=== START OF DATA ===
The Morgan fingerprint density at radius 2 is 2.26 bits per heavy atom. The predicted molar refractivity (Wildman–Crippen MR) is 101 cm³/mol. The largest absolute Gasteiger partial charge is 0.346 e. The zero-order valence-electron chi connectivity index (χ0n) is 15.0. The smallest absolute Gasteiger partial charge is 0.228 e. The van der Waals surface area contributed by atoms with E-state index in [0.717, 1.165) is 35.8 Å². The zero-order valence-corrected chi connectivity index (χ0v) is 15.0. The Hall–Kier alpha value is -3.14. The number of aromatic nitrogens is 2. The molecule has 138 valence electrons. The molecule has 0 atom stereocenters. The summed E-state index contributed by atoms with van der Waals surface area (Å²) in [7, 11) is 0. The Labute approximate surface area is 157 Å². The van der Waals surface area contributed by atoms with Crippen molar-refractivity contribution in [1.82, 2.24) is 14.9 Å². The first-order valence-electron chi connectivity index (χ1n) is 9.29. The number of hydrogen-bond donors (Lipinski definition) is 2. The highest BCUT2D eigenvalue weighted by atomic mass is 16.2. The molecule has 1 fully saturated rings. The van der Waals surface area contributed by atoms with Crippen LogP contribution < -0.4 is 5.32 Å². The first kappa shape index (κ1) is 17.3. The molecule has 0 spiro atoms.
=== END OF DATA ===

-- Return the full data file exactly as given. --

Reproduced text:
The Morgan fingerprint density at radius 2 is 2.26 bits per heavy atom. The predicted molar refractivity (Wildman–Crippen MR) is 101 cm³/mol. The largest absolute Gasteiger partial charge is 0.346 e. The zero-order valence-electron chi connectivity index (χ0n) is 15.0. The smallest absolute Gasteiger partial charge is 0.228 e. The van der Waals surface area contributed by atoms with E-state index in [0.717, 1.165) is 35.8 Å². The zero-order valence-corrected chi connectivity index (χ0v) is 15.0. The Hall–Kier alpha value is -3.14. The number of aromatic nitrogens is 2. The molecule has 138 valence electrons. The molecule has 0 atom stereocenters. The summed E-state index contributed by atoms with van der Waals surface area (Å²) in [7, 11) is 0. The Labute approximate surface area is 157 Å². The van der Waals surface area contributed by atoms with Crippen molar-refractivity contribution in [1.82, 2.24) is 14.9 Å². The first-order valence-electron chi connectivity index (χ1n) is 9.29. The number of hydrogen-bond donors (Lipinski definition) is 2. The highest BCUT2D eigenvalue weighted by atomic mass is 16.2. The molecule has 1 fully saturated rings. The van der Waals surface area contributed by atoms with Crippen LogP contribution < -0.4 is 5.32 Å². The first kappa shape index (κ1) is 17.3. The molecule has 0 spiro atoms.